Yak-3 pictured at Wanaka, New Zealand, in April 1998.
(Photo courtesy of Graham Orphan, Classic Wings magazine.)
History: During the final two years of the
Second World War, the Yak-3 proved itself a powerful dogfighter. Tough and agile below an
altitude of 13,000 feet, the Yak-3 dominated the skies over the
battlefields of the Eastern Front during the closing years of the war.
The first attempt to build a fighter called the Yak-3 was
shelved in 1941 due to a lack of building materials and an unreliable engine. The second
attempt used the Yak-1M, already in production, to maintain the high number of planes
being built. The Yak-3 had a new, smaller wing and smaller dimensions then its
predecessor. Its light weight gave the Yak-3 more agility. The Yak-3 completed its trials
in October 1943 and began equipping the 91st IAP in July of 1944. In August, small numbers
of Yak-3s were built with an improved engine generating 1,700-hp, and the aircraft saw
limited combat action in 1945. Production continued until 1946, by which time 4,848 had
The story of the Yak-3 did not end with the Second World War.
In 1991, the Museum of Flying, in Santa Monica, California, asked Yakovlev to produce a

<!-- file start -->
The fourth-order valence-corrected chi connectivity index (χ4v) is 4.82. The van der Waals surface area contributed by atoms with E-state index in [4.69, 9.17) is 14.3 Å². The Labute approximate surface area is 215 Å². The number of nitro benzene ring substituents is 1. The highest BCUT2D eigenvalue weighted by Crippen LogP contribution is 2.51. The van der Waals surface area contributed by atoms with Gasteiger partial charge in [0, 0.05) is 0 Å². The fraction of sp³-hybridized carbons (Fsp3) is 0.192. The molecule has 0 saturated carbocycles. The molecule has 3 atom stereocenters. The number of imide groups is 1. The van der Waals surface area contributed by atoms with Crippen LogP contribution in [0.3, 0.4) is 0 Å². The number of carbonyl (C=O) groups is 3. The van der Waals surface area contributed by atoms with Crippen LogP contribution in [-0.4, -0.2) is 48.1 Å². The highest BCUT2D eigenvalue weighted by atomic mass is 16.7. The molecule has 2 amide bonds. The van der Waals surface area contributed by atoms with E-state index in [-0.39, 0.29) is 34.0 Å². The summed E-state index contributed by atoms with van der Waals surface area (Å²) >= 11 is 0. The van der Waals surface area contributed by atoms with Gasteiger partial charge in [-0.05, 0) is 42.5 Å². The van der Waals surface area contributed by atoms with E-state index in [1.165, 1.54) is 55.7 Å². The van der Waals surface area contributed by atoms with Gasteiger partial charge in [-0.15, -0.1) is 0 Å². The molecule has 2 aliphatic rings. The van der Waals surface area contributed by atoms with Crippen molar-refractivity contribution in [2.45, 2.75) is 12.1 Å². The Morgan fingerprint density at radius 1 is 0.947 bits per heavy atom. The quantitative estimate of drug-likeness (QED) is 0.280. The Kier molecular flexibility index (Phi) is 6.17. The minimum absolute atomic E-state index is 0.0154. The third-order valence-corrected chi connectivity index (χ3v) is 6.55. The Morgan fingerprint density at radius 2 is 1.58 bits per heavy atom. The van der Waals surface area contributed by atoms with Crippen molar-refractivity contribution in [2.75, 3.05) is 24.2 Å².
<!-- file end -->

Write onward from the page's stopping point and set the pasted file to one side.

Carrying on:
new series of Yak-3s to be built at Orenburg, Russia. The new Yak-3s were built using the
plans, tools, dies and fixtures of the original. They were powered by American Allison
engines, and given the designation Yak-3UA. These aircraft are
now available on the civilian market.
("Killer"); Ostronosyi ("Sharp-Nose" -- Generic term for all
inline-engine powered Yak fighters).
Engine: One 1,300-hp Klimov VK-105PF-2 V-12 piston engine
Weight: Empty 4,641 lbs., Max
Takeoff 5,864 lbs.
Wing Span: 30ft. 2.25in.
Length: 27ft. 10.25in.
Height: 7ft. 11.25in.
Range: 559 miles
engine-mounted 20-mm ShVAK cannon
(0.5-inch) UBS machine guns
Number Built: 4,848 (Original 1940s-era
Number Still Airworthy: At least 5
European Yak Club
Kiwi Aircraft Images Yak-3
Yak-3U Race Team
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